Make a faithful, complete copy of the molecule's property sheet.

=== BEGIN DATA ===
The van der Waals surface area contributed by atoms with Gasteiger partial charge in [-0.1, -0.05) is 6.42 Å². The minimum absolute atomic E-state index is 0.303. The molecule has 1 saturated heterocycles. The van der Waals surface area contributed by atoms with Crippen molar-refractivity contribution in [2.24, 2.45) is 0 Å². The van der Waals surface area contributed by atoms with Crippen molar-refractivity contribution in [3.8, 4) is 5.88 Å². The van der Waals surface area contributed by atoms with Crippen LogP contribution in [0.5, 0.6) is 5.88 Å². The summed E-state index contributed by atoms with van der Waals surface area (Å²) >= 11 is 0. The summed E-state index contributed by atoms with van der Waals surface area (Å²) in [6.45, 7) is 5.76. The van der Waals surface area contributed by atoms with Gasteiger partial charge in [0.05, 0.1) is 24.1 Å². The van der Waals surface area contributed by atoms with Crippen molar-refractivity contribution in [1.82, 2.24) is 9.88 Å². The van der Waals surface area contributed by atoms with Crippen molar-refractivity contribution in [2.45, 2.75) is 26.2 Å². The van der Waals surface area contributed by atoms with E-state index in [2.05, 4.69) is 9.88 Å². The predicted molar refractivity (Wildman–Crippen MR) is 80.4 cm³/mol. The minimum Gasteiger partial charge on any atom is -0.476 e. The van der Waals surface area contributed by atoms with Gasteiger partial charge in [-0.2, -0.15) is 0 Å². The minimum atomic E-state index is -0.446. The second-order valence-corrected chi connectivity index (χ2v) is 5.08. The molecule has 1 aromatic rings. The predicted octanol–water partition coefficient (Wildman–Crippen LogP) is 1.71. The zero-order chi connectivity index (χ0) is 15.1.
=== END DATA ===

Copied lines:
The van der Waals surface area contributed by atoms with Gasteiger partial charge in [-0.1, -0.05) is 6.42 Å². The minimum absolute atomic E-state index is 0.303. The molecule has 1 saturated heterocycles. The van der Waals surface area contributed by atoms with Crippen molar-refractivity contribution in [2.24, 2.45) is 0 Å². The van der Waals surface area contributed by atoms with Crippen molar-refractivity contribution in [3.8, 4) is 5.88 Å². The van der Waals surface area contributed by atoms with Crippen LogP contribution in [0.5, 0.6) is 5.88 Å². The summed E-state index contributed by atoms with van der Waals surface area (Å²) >= 11 is 0. The summed E-state index contributed by atoms with van der Waals surface area (Å²) in [6.45, 7) is 5.76. The van der Waals surface area contributed by atoms with Gasteiger partial charge in [0.05, 0.1) is 24.1 Å². The van der Waals surface area contributed by atoms with Crippen molar-refractivity contribution in [1.82, 2.24) is 9.88 Å². The van der Waals surface area contributed by atoms with Crippen molar-refractivity contribution in [2.45, 2.75) is 26.2 Å². The van der Waals surface area contributed by atoms with E-state index in [2.05, 4.69) is 9.88 Å². The predicted molar refractivity (Wildman–Crippen MR) is 80.4 cm³/mol. The minimum Gasteiger partial charge on any atom is -0.476 e. The van der Waals surface area contributed by atoms with Gasteiger partial charge in [-0.2, -0.15) is 0 Å². The minimum atomic E-state index is -0.446. The second-order valence-corrected chi connectivity index (χ2v) is 5.08. The molecule has 1 aromatic rings. The predicted octanol–water partition coefficient (Wildman–Crippen LogP) is 1.71. The zero-order chi connectivity index (χ0) is 15.1.